If at first you don’t succeed: My Jurassic Coast Experience
In 2016, Diane Hill was inspired to take on a 100km trek for Alzheimer’s Research UK, the chosen charity of her employer, AXA Insurance – but the challenge didn’t go as planned. Instead it sparked a two-year journey that saw her transform her fitness levels and last month, Diane successfully ran and walked 100km non-stop from Poole Harbour to Bridport for our Jurassic Coast Challenge. She explains what it felt like to cross the finish line.
In 2007 I was almost 17 stone and was diagnosed with a medical condition which was partially weight related. This was the start of my weight loss journey. By 2012 I was down to 10st 3lb and was ‘dabbling’ in running, having done the odd 10k (when I say ‘odd’, I mean two). I’d just met my now husband and was content and ‘happy eating’, and my weight was starting to creep back up. Fast forward to 2016 – the year Jonathan and I were getting married. Our wedding was planned for July, and earlier on in the year I decided to help get my weight under control, I would sign up through work to take on a big challenge – the 100km Race the Tide, a trek from Melrose to the Holy Island of Lindisfarne.
Well, training didn’t go according to plan. What with planning the wedding I simply didn’t have enough time and then, following the wedding, I ended up gaining a few extra pounds. So when challenge day came and we set off, I was so unfit, unprepared (physically and mentally) and not ready – but I gave it a go. I made it to 31.5 miles in 14 hours and was broken: my boots had ripped my feet to pieces, and I had to quit. I was such an emotional wreck for days after. Whenever people asked me how I’d done, I would break down crying. I felt I had let people down, especially the people who had sponsored me.
So, the following year I decided to take up running and joined my local running club, Wigan Harriers. I found myself taking on many 10ks, sometimes two a month. And when I saw an article at work for another 100km journey in aid of Alzheimer’s Research UK, I went from ‘No, not doing it’ after the emotional turmoil of Race the Tide, to ‘maybe – I will look into the logistics of it’, to ringing my husband and saying ‘I’ve booked it, you need this time off work, we’re off to Dorset’ – all within a day.
At this point the furthest distance I had run was 10km. So I quickly signed up to a couple of half marathons and eventually, as part of my training, completed my first ever marathon – the ‘Lakeland Trails Coniston Marathon’. My fellow running club members couldn’t believe it, as even people who are far more experienced than me said this challenge had broken them. But this time I was mentally ready for it and completed it in 6 hours and 5 minutes. After doing this, I knew I was ready for the Jurassic Coast Challenge.
I stuck to the 16 week training plan provided, but an Achilles injury halted it for a few weeks, when I needed to rest. I knew from Race the Tide that to accomplish my challenge, I needed to put in the training and not wear hiking boots. It was running trail trainers and my trusted road running trainers that were going to get me over that finishing line.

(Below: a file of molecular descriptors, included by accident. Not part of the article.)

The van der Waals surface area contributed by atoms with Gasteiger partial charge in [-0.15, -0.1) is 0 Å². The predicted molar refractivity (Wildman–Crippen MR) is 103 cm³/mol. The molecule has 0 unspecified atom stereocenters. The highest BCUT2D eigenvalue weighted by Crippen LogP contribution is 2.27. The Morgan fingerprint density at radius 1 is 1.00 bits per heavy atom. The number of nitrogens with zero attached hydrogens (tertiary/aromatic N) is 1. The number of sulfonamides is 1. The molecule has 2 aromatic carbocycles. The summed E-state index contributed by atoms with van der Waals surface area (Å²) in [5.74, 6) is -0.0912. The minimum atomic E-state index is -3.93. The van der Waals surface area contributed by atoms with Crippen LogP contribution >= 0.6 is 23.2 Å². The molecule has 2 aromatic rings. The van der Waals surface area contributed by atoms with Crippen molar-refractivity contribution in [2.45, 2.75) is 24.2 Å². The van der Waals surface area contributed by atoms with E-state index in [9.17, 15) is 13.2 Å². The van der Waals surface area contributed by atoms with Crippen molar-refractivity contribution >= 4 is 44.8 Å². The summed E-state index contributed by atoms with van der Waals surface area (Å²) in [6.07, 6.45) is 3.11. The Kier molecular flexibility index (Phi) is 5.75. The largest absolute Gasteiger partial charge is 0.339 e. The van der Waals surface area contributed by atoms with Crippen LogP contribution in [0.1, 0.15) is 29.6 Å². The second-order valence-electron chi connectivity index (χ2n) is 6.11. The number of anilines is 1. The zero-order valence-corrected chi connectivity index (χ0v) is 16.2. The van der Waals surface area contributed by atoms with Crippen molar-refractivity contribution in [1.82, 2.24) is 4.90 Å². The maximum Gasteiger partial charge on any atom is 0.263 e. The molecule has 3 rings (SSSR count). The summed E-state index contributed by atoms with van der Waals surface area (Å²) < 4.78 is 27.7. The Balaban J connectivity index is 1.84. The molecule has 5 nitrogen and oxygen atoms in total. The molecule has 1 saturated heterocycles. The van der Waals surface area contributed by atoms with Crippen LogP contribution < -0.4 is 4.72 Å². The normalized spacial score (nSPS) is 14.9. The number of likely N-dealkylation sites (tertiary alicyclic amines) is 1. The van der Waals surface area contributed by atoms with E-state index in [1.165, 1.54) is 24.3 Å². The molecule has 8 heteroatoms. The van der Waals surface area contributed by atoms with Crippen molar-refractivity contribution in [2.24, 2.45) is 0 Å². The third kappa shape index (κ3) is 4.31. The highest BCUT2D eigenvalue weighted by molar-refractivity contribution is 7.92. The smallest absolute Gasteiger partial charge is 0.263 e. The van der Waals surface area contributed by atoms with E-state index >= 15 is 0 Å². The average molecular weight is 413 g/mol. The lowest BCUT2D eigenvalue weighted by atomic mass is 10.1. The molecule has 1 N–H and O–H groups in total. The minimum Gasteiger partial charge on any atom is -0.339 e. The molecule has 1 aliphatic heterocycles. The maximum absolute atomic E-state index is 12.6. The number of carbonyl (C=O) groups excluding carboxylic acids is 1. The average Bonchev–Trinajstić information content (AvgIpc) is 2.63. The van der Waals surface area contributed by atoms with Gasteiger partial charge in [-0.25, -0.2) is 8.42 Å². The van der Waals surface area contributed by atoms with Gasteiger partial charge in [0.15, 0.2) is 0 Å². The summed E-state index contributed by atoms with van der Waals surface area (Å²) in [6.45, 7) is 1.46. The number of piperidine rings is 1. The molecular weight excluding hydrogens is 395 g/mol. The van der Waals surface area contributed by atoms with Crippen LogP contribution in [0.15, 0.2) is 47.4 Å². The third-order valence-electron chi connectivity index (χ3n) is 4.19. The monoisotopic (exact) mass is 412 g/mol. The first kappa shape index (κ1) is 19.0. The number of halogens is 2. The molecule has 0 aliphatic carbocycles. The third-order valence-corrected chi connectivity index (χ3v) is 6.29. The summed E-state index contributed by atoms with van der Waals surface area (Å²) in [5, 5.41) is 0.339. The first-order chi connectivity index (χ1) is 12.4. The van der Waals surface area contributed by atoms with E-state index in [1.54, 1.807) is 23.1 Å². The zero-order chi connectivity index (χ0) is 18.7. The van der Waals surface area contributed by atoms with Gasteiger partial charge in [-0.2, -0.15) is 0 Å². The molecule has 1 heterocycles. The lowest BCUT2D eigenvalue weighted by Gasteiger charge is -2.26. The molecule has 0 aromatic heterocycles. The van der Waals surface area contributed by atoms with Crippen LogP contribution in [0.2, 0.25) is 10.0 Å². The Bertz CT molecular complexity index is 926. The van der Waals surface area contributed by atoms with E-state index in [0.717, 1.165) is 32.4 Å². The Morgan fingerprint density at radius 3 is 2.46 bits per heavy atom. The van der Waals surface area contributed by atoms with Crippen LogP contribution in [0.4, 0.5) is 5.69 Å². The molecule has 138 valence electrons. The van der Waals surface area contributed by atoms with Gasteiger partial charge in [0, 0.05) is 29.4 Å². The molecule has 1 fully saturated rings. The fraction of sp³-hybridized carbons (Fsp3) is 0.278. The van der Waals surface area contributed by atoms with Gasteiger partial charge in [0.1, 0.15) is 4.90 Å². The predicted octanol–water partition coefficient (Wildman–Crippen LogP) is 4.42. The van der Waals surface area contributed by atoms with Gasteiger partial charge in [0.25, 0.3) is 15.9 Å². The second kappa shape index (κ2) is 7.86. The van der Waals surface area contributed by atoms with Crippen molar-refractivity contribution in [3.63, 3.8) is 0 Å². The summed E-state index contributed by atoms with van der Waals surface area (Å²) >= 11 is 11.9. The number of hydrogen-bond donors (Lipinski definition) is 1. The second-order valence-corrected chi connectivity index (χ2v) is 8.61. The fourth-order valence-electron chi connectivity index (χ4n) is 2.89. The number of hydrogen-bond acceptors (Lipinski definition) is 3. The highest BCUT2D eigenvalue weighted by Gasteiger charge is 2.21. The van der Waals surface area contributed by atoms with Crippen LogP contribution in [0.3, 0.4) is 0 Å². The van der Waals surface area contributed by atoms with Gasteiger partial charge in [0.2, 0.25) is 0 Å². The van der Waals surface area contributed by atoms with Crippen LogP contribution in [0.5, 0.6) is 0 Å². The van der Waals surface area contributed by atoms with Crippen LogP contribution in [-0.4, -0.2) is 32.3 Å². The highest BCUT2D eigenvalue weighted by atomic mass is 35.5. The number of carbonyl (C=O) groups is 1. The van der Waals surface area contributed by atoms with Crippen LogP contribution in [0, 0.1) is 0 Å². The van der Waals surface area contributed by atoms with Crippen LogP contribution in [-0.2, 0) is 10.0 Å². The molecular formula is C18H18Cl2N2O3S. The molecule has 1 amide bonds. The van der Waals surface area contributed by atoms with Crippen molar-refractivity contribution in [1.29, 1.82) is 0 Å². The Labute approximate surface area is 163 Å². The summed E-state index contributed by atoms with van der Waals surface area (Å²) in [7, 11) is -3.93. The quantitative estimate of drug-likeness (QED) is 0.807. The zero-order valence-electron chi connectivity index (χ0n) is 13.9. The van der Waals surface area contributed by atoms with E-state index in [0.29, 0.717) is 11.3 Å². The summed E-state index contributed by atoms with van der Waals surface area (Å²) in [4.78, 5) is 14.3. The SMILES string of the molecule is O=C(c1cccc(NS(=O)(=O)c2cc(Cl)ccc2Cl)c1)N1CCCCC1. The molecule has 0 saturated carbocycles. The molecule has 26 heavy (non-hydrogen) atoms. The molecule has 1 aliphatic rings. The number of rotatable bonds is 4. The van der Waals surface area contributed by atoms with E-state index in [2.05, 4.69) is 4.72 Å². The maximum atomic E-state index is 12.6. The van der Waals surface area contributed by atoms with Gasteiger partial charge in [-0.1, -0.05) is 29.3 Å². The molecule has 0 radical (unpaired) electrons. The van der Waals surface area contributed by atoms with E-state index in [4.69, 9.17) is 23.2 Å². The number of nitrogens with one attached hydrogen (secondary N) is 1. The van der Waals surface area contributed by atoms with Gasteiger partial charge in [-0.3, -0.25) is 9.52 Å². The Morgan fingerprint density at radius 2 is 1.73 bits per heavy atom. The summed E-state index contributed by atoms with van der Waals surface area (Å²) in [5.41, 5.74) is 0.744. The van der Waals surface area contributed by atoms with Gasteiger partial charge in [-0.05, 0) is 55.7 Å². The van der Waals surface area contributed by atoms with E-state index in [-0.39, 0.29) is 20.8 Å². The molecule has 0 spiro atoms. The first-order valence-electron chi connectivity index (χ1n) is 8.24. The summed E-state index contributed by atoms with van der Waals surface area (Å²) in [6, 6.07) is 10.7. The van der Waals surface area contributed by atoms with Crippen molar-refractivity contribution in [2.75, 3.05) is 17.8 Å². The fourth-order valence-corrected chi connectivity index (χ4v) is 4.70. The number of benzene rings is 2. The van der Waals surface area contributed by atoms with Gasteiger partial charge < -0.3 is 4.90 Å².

When race day arrived, I was ready and raring to go. My plan was just to get from check point to check point – I knew the biggest distance between two check points was 11 miles and I was more than capable of doing this distance. The day flew by and the check points were ticked off one by one – and before I knew it I was crossing the finishing line, after 21 hours, 55 minutes and 28 seconds. My husband was waiting for me and I was so emotional. To actually finish, and in such good time after Race the Tide, was an amazing feeling.
My first words to my hubby were ‘If I say I’m saying I’m signing up to another 100km don’t let me’ …ha ha! Days later I’d registered my interest in the Peak District 100km, and I’ve already signed up to a 75km Canalathon in March next year (which involves 46.6 miles of flat running along the canal, with an 11-hour cut-off time to complete the race). I will be continuing my fundraising efforts for Alzheimer’s Research UK.
My fundraising target for this challenge was £425. I am currently at over £1,500 before Gift Aid is taken into account. Initially I asked family members, friends and running club members to sponsor me. Then I had a thought: in February I attended the very popular ‘Mad Dog’ 10km race in Southport. Tickets are like Willy Wonka’s Golden Tickets and sell out within hours. So I took the initiative to contact the Race Director and see if he would be willing to gift me a place in next year’s race to raffle off, and to my amazement he did. I raffled it off in return for a minimum donation of £2 and raised over £200. My employer, AXA, have also donated £150 too.
I’m lucky in the sense that I haven’t had any family that have been affected by Alzheimer’s or another form of dementia. However, I am well aware that dementia research is massively under-funded in comparison to conditions like cancer, and know that there is a possibility that this terrible condition may affect me directly in the future. I will continue to support Alzheimer’s Research UK; it’s become part of my life.
About the author
Diane is a Motor Fleet Underwriter at AXA Insurance and has been supporting Alzheimer’s Research UK for three years. Diane has raised over £2,500 by participating in crazy challenges. This trend is set to continue into 2019 with the next challenge already booked – a continuous 100km run through the Peak District. Although neither Diane nor her family have been affected by dementia, Alzheimer’s Research UK is a charity she is passionate about and will continue to support.